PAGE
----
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In this article taken from Game Developer magazine, game designer Simon Strange introduces a method for increasing or decreasing player tension in games without altering their fundamental design elements -- a way to tweak a game in order to profoundly change its function.

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Falcom isn't Japan's most prestigious or most successful development studio, and the company's president admits that the Tokyo-based studio doesn't have any big name developers -- but in this interview, he outlines how staying true the the studio's roots has led to a renewed enthusiasm from fans.

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“I started developing Monaco in October [2009], and in 15 plus weeks, it won IGF,” began Andy Schatz of Pocketwatch Games during an Independent Games Summit talk at GDC 2011. Though the game is not yet released, working on Monaco got him out of a depressive rut, and wound up being his saving grace – and it only took him 15 weeks to make the build that won the grand prize at the IGF in 2010.

“I was depressed,” he admitted. “Not clinically depressed … but I was in a huge rut.” He’d been independent for a few years, he had an employee, and he was making a game called Venture: Dinosauria, “and it sucked,” he said. He had to fire the employee, and he ran out of money.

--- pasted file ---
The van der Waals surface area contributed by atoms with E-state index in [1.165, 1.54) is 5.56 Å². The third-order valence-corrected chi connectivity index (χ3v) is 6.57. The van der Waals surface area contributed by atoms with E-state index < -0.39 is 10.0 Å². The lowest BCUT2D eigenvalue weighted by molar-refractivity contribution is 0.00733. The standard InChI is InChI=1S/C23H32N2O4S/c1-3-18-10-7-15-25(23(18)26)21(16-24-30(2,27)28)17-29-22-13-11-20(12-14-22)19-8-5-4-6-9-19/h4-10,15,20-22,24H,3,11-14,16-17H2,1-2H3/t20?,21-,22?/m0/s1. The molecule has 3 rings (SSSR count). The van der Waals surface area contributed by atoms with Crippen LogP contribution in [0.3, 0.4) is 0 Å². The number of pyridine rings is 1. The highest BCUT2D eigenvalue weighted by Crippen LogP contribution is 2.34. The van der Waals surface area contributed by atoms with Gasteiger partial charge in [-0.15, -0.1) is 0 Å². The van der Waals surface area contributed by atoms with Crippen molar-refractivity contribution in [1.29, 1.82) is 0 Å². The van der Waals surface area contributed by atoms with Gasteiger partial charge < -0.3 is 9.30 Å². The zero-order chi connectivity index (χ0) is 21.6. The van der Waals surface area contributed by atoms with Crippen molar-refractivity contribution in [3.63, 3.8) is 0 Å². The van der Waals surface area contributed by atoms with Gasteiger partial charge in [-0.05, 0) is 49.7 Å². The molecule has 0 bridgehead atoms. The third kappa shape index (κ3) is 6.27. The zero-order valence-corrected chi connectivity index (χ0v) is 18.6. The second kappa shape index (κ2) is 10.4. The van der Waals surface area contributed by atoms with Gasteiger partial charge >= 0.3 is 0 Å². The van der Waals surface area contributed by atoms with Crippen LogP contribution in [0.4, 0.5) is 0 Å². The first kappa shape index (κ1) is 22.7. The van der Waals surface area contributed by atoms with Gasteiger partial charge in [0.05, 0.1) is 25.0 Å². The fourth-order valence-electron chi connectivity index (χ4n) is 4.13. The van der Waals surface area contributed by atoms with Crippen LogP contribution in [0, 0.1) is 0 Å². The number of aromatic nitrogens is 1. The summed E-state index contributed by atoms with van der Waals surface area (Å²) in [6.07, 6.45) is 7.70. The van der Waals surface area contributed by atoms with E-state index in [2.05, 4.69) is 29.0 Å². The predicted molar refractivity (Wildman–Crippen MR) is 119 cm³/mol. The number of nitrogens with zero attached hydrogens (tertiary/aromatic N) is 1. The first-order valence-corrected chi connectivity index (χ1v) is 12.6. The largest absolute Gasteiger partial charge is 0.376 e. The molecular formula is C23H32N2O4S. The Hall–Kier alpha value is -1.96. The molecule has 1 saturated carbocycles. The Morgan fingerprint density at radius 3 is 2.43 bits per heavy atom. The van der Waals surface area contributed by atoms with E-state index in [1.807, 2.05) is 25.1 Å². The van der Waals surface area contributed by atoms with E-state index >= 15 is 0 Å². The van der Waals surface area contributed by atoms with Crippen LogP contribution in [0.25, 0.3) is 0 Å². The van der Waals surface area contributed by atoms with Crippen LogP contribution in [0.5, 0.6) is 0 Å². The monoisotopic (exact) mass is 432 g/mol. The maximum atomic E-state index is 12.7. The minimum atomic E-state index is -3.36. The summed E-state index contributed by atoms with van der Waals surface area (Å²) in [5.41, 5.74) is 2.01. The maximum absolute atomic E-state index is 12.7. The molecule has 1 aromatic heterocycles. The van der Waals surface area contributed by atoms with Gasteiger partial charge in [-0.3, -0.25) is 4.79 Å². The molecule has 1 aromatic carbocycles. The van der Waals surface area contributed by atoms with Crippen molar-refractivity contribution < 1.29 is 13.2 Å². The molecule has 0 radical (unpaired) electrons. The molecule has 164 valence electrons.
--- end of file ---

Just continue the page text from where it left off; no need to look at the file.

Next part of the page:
“If I’m not there now, I may as well give up,” he thought, after 5 years being an indie. So he took a break to do other fun things. “I started working on board games. I think board game design is a really fantastic way to get up your designer juices,” he said.

The first board game he made was with African animals. “Finally I got to the point where I’d been working for 5 years on animal games,” he said, with kids as main audience. “But there was this one game I’d had in the back of my mind for years and years, but it was about stealing shit. So I’d lose my entire audience immediately.” But he went for it, and made a Monaco board game.

“I’m gonna make that heist game in XNA,” he thought, and started working on it for fun. He started out by trying to use Torque, “which I think was a mistake,” he admitted “If you prototype in an engine which enforces a certain type of look, you’ll wind up making that game.” He made it just in XNA which kept him out of that rut.